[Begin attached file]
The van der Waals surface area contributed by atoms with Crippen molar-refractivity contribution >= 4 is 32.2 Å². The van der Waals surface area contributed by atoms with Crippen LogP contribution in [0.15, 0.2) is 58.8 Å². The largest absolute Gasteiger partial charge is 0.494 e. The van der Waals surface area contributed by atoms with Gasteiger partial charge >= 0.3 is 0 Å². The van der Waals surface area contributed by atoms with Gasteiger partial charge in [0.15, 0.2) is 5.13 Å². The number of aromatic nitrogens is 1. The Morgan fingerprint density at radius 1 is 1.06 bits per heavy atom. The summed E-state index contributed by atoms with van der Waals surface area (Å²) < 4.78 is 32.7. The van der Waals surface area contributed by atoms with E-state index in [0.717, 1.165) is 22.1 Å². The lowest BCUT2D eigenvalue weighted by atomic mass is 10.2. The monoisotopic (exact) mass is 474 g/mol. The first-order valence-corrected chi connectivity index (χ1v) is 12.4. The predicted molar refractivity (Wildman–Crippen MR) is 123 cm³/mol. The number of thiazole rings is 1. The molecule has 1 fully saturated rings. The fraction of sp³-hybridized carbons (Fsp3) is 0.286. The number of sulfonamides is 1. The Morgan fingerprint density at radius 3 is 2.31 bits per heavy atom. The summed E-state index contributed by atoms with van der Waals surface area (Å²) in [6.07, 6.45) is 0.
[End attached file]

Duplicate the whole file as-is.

The van der Waals surface area contributed by atoms with Crippen molar-refractivity contribution >= 4 is 32.2 Å². The van der Waals surface area contributed by atoms with Crippen LogP contribution in [0.15, 0.2) is 58.8 Å². The largest absolute Gasteiger partial charge is 0.494 e. The van der Waals surface area contributed by atoms with Gasteiger partial charge >= 0.3 is 0 Å². The van der Waals surface area contributed by atoms with Gasteiger partial charge in [0.15, 0.2) is 5.13 Å². The number of aromatic nitrogens is 1. The Morgan fingerprint density at radius 1 is 1.06 bits per heavy atom. The summed E-state index contributed by atoms with van der Waals surface area (Å²) < 4.78 is 32.7. The van der Waals surface area contributed by atoms with E-state index in [0.717, 1.165) is 22.1 Å². The lowest BCUT2D eigenvalue weighted by atomic mass is 10.2. The monoisotopic (exact) mass is 474 g/mol. The first-order valence-corrected chi connectivity index (χ1v) is 12.4. The predicted molar refractivity (Wildman–Crippen MR) is 123 cm³/mol. The number of thiazole rings is 1. The molecule has 1 fully saturated rings. The fraction of sp³-hybridized carbons (Fsp3) is 0.286. The number of sulfonamides is 1. The Morgan fingerprint density at radius 3 is 2.31 bits per heavy atom. The summed E-state index contributed by atoms with van der Waals surface area (Å²) in [6.07, 6.45) is 0.